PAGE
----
Industry and Innovation

Nov
27

Green Science – Jonathan Halpert

Story by Veronika Meduna With demand for solar energy on the rise globally, Jonathan Halpert is well positioned to make an impact. A lecturer at Victoria University’s School of Chemical and Physical Sciences and an Associate Investigator of the MacDiarmid Institute, Dr Halpert was awarded a Rutherford Discovery Fellowship—which means up to $800,000 over five […]

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Nov
27

Starting To Gel – Hanton and Moratti

Story by Ruth Beran “I never thought I’d be doing anything commercial” says University of Otago’s Professor Lyall Hanton. “I thought that maybe the system I was developing might be used. Or my research might have an application in a hundred years’ time, but I never thought that I would actually do anything useful in […]

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Desi Ramoo – Innovation Agent

There are more than seventy MacDiarmid Institute researchers around the country, burrowing away at the frontiers of knowledge. Their fundamental research is uncovering secrets to bend the rules of modern life and shape our future. But when they are burrowing this deep, it can be easy to forget their reasons for starting in the first […]

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Alumni: Cosmin Laslau – Evaluating energy ideas

When Cosmin Laslau was at school, nanotechnology was an up and coming area of science receiving large amounts of publicity. Being tremendously excited by the opportunities, as well as being young and impressionable, he started down the nanotechnology research path. His career has been a mix of study, research and commercialisation, skills he now uses as a Research Analyst at Lux […]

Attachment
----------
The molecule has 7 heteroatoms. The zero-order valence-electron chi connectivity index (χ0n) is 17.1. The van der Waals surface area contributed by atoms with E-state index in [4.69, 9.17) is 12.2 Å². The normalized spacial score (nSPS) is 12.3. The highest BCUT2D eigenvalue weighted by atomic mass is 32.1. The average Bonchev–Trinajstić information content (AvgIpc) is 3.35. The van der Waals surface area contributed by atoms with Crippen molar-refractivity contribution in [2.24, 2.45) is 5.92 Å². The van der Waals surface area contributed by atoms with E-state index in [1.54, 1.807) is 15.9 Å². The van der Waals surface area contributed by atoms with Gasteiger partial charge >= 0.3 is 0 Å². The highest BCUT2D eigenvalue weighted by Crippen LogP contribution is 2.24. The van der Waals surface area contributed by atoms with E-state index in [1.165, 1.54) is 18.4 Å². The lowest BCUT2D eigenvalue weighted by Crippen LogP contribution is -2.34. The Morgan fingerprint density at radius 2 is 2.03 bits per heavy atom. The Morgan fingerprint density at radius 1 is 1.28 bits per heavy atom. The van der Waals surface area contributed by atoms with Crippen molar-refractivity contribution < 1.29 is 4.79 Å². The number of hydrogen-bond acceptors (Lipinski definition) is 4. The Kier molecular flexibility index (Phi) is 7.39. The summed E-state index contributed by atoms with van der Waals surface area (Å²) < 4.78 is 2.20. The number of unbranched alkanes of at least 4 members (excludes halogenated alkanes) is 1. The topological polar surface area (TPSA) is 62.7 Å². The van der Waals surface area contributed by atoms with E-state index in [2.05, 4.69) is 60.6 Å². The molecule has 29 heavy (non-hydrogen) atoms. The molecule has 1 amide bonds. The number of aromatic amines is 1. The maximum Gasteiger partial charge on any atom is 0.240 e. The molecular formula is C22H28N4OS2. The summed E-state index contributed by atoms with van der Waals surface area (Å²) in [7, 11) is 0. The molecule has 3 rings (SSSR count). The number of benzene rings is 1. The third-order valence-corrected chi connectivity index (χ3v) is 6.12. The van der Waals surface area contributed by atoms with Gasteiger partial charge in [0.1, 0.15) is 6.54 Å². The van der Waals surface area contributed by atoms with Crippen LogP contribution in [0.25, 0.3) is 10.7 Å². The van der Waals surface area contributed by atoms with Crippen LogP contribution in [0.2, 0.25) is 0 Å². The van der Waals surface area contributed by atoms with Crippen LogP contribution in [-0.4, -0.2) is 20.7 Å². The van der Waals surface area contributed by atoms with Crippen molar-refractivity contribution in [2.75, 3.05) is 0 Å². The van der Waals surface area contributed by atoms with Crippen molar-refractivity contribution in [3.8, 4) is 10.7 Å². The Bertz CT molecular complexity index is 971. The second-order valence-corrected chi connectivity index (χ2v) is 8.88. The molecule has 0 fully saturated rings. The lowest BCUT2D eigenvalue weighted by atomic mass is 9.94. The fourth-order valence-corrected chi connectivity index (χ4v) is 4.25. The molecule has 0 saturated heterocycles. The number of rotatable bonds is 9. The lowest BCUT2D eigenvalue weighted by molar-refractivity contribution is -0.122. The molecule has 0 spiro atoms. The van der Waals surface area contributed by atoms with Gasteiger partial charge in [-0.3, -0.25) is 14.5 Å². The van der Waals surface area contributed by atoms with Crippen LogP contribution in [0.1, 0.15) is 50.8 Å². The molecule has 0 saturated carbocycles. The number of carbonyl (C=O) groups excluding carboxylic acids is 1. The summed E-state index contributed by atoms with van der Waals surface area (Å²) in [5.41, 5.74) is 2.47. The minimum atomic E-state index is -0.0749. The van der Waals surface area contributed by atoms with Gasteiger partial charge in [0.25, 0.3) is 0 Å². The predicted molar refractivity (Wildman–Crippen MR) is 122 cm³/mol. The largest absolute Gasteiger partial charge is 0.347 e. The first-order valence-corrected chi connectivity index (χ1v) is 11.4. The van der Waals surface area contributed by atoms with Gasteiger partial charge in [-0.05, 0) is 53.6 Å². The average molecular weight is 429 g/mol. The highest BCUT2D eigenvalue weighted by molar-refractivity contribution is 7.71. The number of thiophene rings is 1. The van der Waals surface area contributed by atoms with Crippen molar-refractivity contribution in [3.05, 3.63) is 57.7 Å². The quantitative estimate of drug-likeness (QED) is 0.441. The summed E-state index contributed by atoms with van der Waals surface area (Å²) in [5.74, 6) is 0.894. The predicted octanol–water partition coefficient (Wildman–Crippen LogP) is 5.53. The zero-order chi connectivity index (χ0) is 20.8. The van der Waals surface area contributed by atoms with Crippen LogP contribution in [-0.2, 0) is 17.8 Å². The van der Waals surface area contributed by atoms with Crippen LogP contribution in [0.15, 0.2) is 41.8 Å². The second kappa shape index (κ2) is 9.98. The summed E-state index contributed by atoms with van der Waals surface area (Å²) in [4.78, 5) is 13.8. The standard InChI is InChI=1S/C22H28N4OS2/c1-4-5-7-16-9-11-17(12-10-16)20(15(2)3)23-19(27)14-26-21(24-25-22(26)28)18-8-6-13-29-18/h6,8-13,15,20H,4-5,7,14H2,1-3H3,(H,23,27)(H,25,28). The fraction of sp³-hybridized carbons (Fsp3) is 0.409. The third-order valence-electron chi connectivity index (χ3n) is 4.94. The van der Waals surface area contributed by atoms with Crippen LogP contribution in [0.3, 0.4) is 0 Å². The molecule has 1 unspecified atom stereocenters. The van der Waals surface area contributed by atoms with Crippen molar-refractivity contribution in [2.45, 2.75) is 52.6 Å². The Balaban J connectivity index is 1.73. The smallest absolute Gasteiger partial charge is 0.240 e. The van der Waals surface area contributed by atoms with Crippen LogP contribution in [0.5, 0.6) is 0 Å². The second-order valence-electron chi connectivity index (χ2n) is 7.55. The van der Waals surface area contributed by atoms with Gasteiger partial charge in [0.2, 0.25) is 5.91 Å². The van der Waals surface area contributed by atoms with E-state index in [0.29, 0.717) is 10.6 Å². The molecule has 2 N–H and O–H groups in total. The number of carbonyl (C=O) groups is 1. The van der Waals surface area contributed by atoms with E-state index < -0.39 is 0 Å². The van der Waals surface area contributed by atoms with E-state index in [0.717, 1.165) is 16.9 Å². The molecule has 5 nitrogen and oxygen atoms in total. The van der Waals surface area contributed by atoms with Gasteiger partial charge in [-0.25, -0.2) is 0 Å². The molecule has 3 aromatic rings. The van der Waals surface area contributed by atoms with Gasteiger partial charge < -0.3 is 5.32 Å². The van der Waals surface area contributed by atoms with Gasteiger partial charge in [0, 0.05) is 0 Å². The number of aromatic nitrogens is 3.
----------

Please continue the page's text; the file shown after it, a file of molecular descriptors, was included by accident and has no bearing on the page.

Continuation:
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Alumni: Ojas Mahapatra – Photonic Innovations

Ojas Mahapatra is one of those enviable people who gets paid to do what he loves. In 2013, he became the CEO of Photonic Innovations, a spin-out company from the University of Otago which is commercialising gas detectors for industries where levels of potentially toxic gases need to be monitored. The technology was developed by Professor Andrew Wilson and uses […]

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OPINION: A small, advanced economy?

  I BORROW this title from a Statistics New Zealand commentary, which points out that in terms of the title we are probably not so advanced, despite a regular programme of government-to-government meetings with these economies with which we might like to be compared. As Shaun Hendy and Paul Callaghan’s 2013 book Get off the […]

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Dec
03

Speeding up science

WELLINGTON-based startup Publons took its name from a nerdy physics joke about the academic publishing industry. According to the joke, the elusive ‘publon’ is the elementary particle of scientific publication, but the academic publishing business is no laughing matter. Co-founder of Publons, Andrew Preston, says the industry is big. “Last year 1.6 million journal articles […]

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Dec
03

Water for the world

Keoni Mahelona wants to ‘provide water for the world’. “If water is the next commodity, I don’t want greedy companies owning it in the future,” he says. Mahelona has experienced firsthand what water scarcity is like. “I’ve lived in the Far North and I know that families do run out of water, every summer for […]

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Dec